Call Centre Workforce Planning Using Erlang C in R language

We all hate the experience of calling a service provider and being placed on hold for a very long time. Organisations that take their level of service seriously plan their call centres so that the waiting times for customers is within acceptable limits. Having said this, making people wait for something can in some instances increase the level of perceived value.

Managing a call centre involves an interesting mix of rational production management and the soft skills of providing service with a smile. The mathematical part of managing a call centre relates to planning processes and staffing levels to ensure customers have a great experience.

Call centre performance can be numerically expressed by the Grade of Service, which is the percentage of calls that are answered within a specific time, for example, 90% of calls are answered within 30 seconds. This Grade of Service depends on the volume of calls made to the centre, the number of available agents and the time it takes to process a contact. Although working in a call centre can be chaotic, the Erlang C formula describes the relationship between the Grade of Service and these variables quite accurately.

Call centre workforce planning is a complex activity that is a perfect problem to solve in R code. This article explains how to use the Erlang C formula in the R language to manage a contact centre by calculating the number of agents needed to meet a required Grade of Service. This approach is extended with a Monte Carlo situation to understand the stochastic nature of the real world better.

The Erlang C Formula

The Erlang C formula describes the probability that a customer needs to queue instead of being immediately serviced (P_w). This formula is closely related to the Poisson distribution which describes queues such as traffic lights.

P_w = \frac{\frac{A^N}{N!}\frac{N}{N-A}}{\Big( \sum_{i=0}^{N-1} \frac{A^i}{i!} \Big)+\frac{A^N}{N!}\frac{N}{N-A}}

The intensity of traffic A is the number of calls per hour multiplied by the average duration of a call. Traffic intensity is measured in dimensionless Erlang units which expresses the time it would take to manage all calls if they arrived sequentially. The intensity is a measure of the amount of effort that needs to be undertaken in an hour. In reality, calls arrive at random times during the hour, which is where the Poisson distribution comes in. The waiting time is also influenced by the number of available operators N. The intensity defines the minimum number of agents needed to manage the workload.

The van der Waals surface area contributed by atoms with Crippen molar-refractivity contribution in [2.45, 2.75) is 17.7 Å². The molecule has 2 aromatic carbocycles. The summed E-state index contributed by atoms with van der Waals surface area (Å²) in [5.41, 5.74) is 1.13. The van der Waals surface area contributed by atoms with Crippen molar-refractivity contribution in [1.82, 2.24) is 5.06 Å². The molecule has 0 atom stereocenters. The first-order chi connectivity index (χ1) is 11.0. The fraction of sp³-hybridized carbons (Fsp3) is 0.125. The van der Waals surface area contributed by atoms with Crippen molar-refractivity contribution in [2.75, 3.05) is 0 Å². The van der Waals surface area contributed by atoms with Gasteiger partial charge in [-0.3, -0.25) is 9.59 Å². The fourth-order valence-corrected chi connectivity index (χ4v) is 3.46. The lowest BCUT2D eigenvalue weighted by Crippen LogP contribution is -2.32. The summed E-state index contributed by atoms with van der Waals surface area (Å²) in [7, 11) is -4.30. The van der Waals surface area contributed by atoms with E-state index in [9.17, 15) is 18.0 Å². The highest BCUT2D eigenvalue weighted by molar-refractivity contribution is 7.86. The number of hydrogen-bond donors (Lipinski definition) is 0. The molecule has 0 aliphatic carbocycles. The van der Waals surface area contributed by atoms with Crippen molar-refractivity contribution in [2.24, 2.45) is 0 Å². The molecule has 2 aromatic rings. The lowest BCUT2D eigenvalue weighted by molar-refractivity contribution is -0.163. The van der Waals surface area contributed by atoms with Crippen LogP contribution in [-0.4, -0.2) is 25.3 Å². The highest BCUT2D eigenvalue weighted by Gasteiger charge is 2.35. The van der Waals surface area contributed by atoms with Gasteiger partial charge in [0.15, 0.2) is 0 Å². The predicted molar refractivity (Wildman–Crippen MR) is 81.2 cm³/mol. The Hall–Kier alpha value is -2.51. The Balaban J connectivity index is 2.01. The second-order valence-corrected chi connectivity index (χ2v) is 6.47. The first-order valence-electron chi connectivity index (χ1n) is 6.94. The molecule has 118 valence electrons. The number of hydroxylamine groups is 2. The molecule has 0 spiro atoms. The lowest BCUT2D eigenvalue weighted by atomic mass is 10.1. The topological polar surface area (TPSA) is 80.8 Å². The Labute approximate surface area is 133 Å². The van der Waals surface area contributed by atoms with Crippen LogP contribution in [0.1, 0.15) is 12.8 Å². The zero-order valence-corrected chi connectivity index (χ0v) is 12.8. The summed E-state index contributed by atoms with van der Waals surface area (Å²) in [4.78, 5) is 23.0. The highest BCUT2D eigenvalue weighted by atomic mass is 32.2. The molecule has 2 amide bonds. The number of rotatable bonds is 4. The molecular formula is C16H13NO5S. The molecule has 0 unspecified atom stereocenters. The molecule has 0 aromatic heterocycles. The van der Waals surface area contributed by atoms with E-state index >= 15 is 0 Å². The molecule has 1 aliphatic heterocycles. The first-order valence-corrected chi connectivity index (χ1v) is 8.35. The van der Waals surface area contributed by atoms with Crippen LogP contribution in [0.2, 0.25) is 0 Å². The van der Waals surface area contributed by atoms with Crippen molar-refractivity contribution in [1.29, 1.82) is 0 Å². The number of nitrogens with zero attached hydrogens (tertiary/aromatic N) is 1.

We can now deconstruct this formula in a common-sense way by saying that the level of service increases as the intensity (the combination of call volume and average duration) reduces and the number of operator increases. The more staff, the higher the level of service, but precisely how many people do you need to achieve your desired grade of service efficiently?

The Grade of Service S is a function of the outcome of the Erlang C formula (P_w), the number of agents (N), the call intensity (A), call duration (\lambda) and lastly the target answering time (t).

S = 1 - \Large[ P_w e^ {-[(N-A](t/ \lambda)]} \large]

The Erlang C formula can be reworked to provide that answer. I sourced this formula from callcenterhelper.com but must admit that I don’ t fully understand it and will take it at face value.

We now have a toolset for call centre planning which we can implement in the R language.

Erlang C in R

The Erlang C formula contains some factorials and powers, which become problematic when dealing with large call volumes or a large number of agents. The Multiple Precision Arithmetic package enables working with large integer factorials, but there is no need to wield such strong computing powers. To make life easier, the Erlang C formula includes the Erlang B formula, the inverse of which can be calculated using a small loop.

This implementation is very similar to an unpublished R package by Patrick Hubers, enhanced with work from callcenterhelper.com. This code contains four functions:

  1. intensity: Determines intensity in Erlangs based on the rate of calls per interval, the total call handling time and the interval time in minutes. All functions default to an interval time of sixty minutes.
  2. erlang_c: Calculates The Erlang C formula using the number of agents and the variables that determine intensity.
  3. service_level: Calculates the service level. The inputs are the same as above plus the period for the Grade of Service in seconds.
  4. resource: Seeks the number of agents needed to meet a Grade of Service. This function starts with the minimum number of agents (the intensity plus one agent) and keeps searching until it finds the number of agents that achieve the desired Grade of Service.

You can view the code below or download it from GitHub.

intensity <- function(rate, duration, interval = 60) {
    (rate / (60 * interval)) * duration
}

erlang_c <- function(agents, rate, duration, interval = 60) {
    int <- intensity(rate, duration, interval)
    erlang_b_inv <- 1
    for (i in 1:agents) {
        erlang_b_inv <- 1 + erlang_b_inv * i / int
    }
    erlang_b <- 1 / erlang_b_inv
    agents * erlang_b / (agents - int * (1 - erlang_b))
}

service_level <- function(agents, rate, duration, target, interval = 60) {
    pw <- erlang_c(agents, rate, duration, interval)
    int <- intensity(rate, duration, interval)
    1 - (pw * exp(-(agents - int) * (target / duration)))
}

resource <- function(rate, duration, target, gos_target, interval = 60) {
    agents <- round(intensity(rate, duration, interval) + 1)
    gos <- service_level(agents, rate, duration, target, interval)